Retired Master Sergeant continues service through master cleanliness

Retired Master Sgt. Joe Orsua, 30th Force Support Squadron fitness center custodian poses for a photo, Feb. 17, 2017, Vandenberg Air Force Base, Calif. Whether playing a direct role in launching rockets or smaller, yet still vital roles, like ensuring the base gyms are functional and sanitary, countless retirees have continued their already decades of service to their country. Orsua is one such unsung patriot. (U.S. Air Force photo by Staff Sgt. Shane Phipps /Released)

Retired Master Sgt. Joe Orsua, 30th Force Support Squadron fitness center custodian poses for a photo, Feb. 17, 2017, Vandenberg Air Force Base, Calif. Whether playing a direct role in launching rockets or smaller, yet still vital roles, like ensuring the base gyms are functional and sanitary, countless retirees have continued their already decades of service to their country. Orsua is one such unsung patriot. (U.S. Air Force photo by Staff Sgt. Shane Phipps /Released)

VANDENBERG AIR FORCE BASE, Calif. --

Within a diverse group of civil servants, contractors, and other personnel working toward mission success, retired military members often quietly continue their service to the nation.

Whether playing a direct role in launching rockets or ensuring the base gyms are functional and sanitary, countless retirees continue their already decades of service to their country. Retired Master Sgt. Joe Orsua, 30th Force Support Squadron fitness center custodian is one such unsung patriot.

“I mainly work in the annex right now, but I have also worked in the main gym,” said Orsua. “I start work at five in the morning which is when myself and the recreational aid open up the gym and take a visual of the whole place. We then start to clean-up from the night before. We both focus on different areas and then I continue to clean throughout my shift. I really like this job. When I retired from the Air Force, I decided I wanted to continue to serve in some way. I finished up doing first sergeant duties and this is a great way for me to remain focused on the needs of Airmen.”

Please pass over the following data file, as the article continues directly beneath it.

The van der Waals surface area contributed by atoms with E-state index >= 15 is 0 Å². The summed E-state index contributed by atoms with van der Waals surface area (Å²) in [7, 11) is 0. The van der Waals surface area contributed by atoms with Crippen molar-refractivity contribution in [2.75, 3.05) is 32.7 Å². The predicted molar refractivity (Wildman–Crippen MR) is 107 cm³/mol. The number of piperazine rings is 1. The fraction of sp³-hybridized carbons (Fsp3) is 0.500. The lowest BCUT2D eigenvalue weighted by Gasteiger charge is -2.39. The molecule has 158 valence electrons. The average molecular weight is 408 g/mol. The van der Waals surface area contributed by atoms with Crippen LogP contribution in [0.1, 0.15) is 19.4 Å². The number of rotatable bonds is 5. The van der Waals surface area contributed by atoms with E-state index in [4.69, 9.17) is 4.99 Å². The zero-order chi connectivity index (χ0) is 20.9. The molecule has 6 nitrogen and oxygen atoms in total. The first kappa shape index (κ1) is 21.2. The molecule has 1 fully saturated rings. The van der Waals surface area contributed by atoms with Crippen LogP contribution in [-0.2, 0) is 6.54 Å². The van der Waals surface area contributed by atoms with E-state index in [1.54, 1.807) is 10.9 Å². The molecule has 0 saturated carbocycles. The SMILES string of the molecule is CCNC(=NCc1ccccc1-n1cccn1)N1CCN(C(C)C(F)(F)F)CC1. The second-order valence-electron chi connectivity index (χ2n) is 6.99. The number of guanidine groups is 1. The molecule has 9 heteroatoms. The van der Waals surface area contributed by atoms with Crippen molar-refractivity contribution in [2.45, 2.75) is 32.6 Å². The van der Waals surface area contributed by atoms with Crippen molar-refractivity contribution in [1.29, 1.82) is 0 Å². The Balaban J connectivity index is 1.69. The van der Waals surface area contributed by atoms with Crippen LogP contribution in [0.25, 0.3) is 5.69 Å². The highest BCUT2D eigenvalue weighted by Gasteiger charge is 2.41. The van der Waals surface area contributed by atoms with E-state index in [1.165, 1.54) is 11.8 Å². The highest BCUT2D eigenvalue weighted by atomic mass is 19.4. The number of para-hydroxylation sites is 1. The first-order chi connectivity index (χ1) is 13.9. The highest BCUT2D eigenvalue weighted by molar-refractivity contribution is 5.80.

With two personnel manning the gym annex, a strong working relationship with the pair is an important component in day-to-day success.

“His job is focused on cleaning,” said Elizabeth Lucero-Mason, 30th FSS recreational aid. “I help him when I have time, but I mostly focus on preparing the facility for the customers, and then focus on customer service throughout the day. He’s extremely responsible and reliable. He really takes a burden off my shoulders so I can focus on being at the desk and ensure I provide quality customer service.”

After 20 years of active Air Force service, Orsua has conducted himself with the same philosophies that were instilled in him working in civil engineering.

“I was a civil engineer my whole career and my duty was all about coming to a job and leaving it better than it was when I found it,” said Orsua. “That’s what I do here. If I start something, I’m going to do the complete job. I have great satisfaction working with people who I can relate to. Even though there is an age difference, and the Air Force is a little different from when I retired, I still feel the same camaraderie, and that makes me feel welcomed here and makes me want to do the best I can for my fellow Airmen.”

For those who work with Orsua, the beliefs instilled over his military career are evident and make him a pleasure to work with.

“I definitely think his work-ethic is a result of his military career,” said Lucero-Mason. “He just goes that extra mile that you don’t always see. What gets me up in the morning is serving those who serve, and it’s a special thing to work with someone like Joe, who has the same mindset. He continues to serve the military everyday with the support and dedication he gives to everyone who walks through these doors.”